The 3 regimes of Conjugal Property in the Philippines are:
- Absolute Community of Property
- Conjugal Gains
- Complete Separation of Property
What is Absolute Community of Property (Marriages before Aug 3, 1998)?
Absolute Community of Property is the default Marriage Regime if your marriage was celebrated on or after August 3, 1988.
This means type of Property Regime means that individual property is shared.
If you have property before your marriage, it will form part of Conjugal Property.
If your spouse to has property before your marriage, it will form part of Conjugal Property in the Philippines.
And all property either of you buys during the marriage will be part of Conjugal Property in the Philippines.
If the marriage ends under Absolute Community, then this Conjugal Property will be divided between the spouses.
Conjugal Property: What is a spouse share if he/she did not contribute to buying the property in Absolute Community?
What if he did not contribute a single centavo to buying the property? Does he still get a share?
Yes, even if he did not contribute a single centavo to buying the property he still gets a share.
Remember that what I state here applies to the Absolute Community Property Regime, which is for marriages on or after August 3, 1988.
That is what the law states:
Art. 91 Unless otherwise provided in this Chapter or in the marriage settlements, the community property shall consist of all the property owned by the spouses at the time of the celebration of the marriage or acquired thereafter.
There therefore is a share for the spouse who does not contribute to the property which will always be true so long as you remain married.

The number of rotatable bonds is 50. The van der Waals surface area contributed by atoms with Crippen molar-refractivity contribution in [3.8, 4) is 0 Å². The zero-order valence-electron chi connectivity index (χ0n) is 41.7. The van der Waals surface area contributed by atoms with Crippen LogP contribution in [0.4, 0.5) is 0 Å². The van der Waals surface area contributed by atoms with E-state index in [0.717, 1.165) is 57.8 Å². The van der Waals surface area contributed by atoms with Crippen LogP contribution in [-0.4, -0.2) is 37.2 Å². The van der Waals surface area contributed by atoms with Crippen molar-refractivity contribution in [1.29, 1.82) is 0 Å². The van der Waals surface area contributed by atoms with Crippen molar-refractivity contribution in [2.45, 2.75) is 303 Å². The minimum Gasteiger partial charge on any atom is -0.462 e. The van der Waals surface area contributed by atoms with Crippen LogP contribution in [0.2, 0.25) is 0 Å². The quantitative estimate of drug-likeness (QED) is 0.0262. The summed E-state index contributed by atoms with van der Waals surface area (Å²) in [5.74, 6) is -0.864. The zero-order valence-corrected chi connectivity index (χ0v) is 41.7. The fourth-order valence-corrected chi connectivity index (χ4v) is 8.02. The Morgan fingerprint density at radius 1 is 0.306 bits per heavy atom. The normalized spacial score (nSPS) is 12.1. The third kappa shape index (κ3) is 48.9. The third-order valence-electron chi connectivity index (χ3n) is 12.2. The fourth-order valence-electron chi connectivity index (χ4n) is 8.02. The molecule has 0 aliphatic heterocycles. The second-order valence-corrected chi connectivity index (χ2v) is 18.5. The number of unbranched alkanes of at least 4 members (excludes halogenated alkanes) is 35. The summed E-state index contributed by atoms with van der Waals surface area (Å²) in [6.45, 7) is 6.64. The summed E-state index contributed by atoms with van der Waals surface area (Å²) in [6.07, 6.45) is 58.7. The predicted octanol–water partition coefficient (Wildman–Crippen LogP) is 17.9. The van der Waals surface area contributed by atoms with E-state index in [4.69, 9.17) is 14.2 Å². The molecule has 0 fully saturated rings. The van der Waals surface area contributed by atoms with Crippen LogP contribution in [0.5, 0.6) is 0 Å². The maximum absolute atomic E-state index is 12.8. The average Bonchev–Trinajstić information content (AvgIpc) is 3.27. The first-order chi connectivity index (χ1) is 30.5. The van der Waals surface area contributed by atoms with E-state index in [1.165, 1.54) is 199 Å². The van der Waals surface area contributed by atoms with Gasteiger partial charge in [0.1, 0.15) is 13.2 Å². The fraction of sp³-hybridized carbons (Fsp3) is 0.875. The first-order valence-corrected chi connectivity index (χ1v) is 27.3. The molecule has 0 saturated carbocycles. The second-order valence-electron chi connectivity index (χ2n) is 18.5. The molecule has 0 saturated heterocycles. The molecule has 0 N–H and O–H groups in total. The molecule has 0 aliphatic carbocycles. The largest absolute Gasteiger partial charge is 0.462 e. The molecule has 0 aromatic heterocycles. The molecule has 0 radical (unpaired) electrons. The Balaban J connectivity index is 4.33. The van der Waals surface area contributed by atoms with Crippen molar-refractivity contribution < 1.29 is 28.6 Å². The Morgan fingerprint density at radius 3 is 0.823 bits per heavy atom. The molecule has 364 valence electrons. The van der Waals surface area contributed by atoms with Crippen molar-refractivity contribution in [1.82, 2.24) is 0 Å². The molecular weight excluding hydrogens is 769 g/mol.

This is why people go through Annulment in the Philippines, because Annulment does 3 things:
- It allows remarriage
- Ends the property regime so that a spouse does not get any share of a future property and
- Removes the spouse as an heir
Annulment is the fastest, cheapest way to do this which is why it is so popular.
(That is why it is mostly Annulment that is commonly known – it is really the best way.)
Any other options I can think of that would do all the things that Annulment does are far more expensive, more difficult and have more uncertainty.
Conjugal Property Philippines: What is a spouse’s share of an Inheritance in Absolute Community
If the inheritance was during the marriage, then the spouse doesn’t get a share of the inheritance.
If the inheritance was before the marriage, then the spouse has a share.
An inheritance is classified as a gratuitous transfer.
A gratuitous title is an when property is inherited or donated.
So, how the property was acquired and when matters in determining whether the spouse has a share.
Conjugal Property Philippines: What else is excluded from Conjugal Property in Absolute Community?
So aside from donated property, inheritances that occurred after the marriage, personal items such as clothing shall not form part of community property (although jewelry does form part of Conjugal Property.
In addition, the law does excludes property acquired by either of the spouses who has legitimate descendants from a former marriage. [Art. 92, Sec 3]
Let’s analyze that bit by bit.
If there are legitimate children from a former marriage, then the property acquired by that spouse is not part of Conjugal Property.
So, if there are illegitimate children from one spouse, then the that property that that spouse owns still forms part of Conjugal Property.
If the prior marriage is annulled using psychological incapacity, the children remain legitimate, so the property that that spouse owns still forms part of Conjugal Property.
If the prior marriage was annulled and the children become illegitimate, then the property that that spouse owns does not form part of Conjugal Property.
Property acquired during the marriage is presumed to belong to the community, unless it is proved that it is one of those excluded therefrom. [Art 93, Family Code]
If you allege that property is not part of Conjugal Property, then you are going to have to prove it.
You will explain and defend that because all government agencies will assume that the property is Conjugal Property.